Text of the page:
view of Sigiriya rock

Sigiriya Rock from Pidurangala

Today held prime examples of time vs money and cost vs benefit. It goes to show that much can be seen and experienced while still traveling on a budget.

I dare say that on this RTW trip, we’ve missed out on very little due specifically to costs. In fact, in many cases, we’ve experienced more.

Our round trip journey to Sigiriya Rock included 7+ hours riding 4 different buses. One of them had way more people than it should have, (at least by American standards) and we spent 45 minutes standing in extremely close contact with several other Sri Lankans. By close contact, I mean I was touching four or five other people at any given moment during that ride. And that was before another ten people got on. I should also mention that I was unable to stand up straight.

Close quarters in bus to Sigiriya.
Close quarters in bus to Sigiriya.

Our round trip costs for all bus rides came to 560 rupees or $4.29 USD, for both of us. Compare that with what our hotel was offering (and strongly pushing us to take) of round trip transportation (private car instead of bus) for $50 USD. If my math is right, that’s a difference of $45.71.

Granted, the car would have shaved a few hours off the trip and no doubt been much more comfortable, but that’s still a chunk of dough for a couple that quit their jobs to travel the world for a year.

The other money-saving opportunity we had was visiting the attraction itself.

There is a rock called Sigiriya that sticks up 200 meters out of the ground. The entrance fee to the grounds and the opportunity to climb the steps to the top comes to 3,950 rupees per person. That’s a total of $60 USD for both of us.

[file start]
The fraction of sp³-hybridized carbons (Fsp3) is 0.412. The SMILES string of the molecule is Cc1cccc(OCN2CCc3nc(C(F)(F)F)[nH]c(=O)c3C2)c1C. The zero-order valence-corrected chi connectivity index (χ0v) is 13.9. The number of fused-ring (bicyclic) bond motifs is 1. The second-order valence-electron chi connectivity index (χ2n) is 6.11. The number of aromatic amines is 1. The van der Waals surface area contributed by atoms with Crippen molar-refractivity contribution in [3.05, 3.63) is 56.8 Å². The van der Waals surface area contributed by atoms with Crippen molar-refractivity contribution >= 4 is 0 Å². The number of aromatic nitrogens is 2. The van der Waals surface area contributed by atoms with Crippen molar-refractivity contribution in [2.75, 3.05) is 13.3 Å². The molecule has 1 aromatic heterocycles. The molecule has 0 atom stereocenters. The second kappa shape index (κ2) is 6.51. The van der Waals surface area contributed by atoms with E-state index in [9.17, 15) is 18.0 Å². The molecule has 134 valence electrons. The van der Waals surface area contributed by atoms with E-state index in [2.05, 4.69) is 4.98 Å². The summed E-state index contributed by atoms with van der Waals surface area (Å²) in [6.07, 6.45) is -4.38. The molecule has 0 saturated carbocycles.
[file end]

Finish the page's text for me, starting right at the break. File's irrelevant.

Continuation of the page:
gravel road to Pidurangala
Gravel road to Pidurangala.

Laura, by researching the attraction, found another rock, called Pidurangala, that’s practically right next door. Just 1 km away.

Not only is this rock pretty much the same height, it offers a view of Sigiriya rock that you obviously don’t get when you’re on top of it. We did miss out a bit on some ruins and artifacts on top of Sigiriya, but we’re ok with that.

Sigiriya from Pidurangala
Us on Pidurangala with Sigiriya in background.

The cost advantage of option 2? It ran us 900 rupees total for both of us (less than $7). That saved us over $50, and gave us what we’d consider to be a better experience. A.K.A., we had the rock to ourselves, and didn’t see another tourist the whole time.

That price also included a local guide to show us the trail and help us avoid cobras along the way. In hindsight, we probably didn’t even need the guide, but oh well. It probably made things easier.

guide on path to Pidurangala
Walking past Buddhist meditation rooms on Pidurangala.

All said and done, we spent 7+ hours in less-than-comfortable buses traveling to see Sigiriya and Pidurangala, and we did it for nearly $100  less than the default option.

So if we did it again, we’d probably do it the same way. The question is whether it was worth that much time in a bus for an hour at the attraction. Probably worth it, but hard to say.

Buddha statue under rock outcropping on Pidurangala.
Buddha statue under rock outcropping on Pidurangala.

It was certainly a good cultural experience, and it’s hard to put a price on that (time or money). Also, the view was quite amazing. Not sure the photos do it justice, so you’ll just have to trust me.

Leave a Reply

Your email address will not be published. Required fields are marked *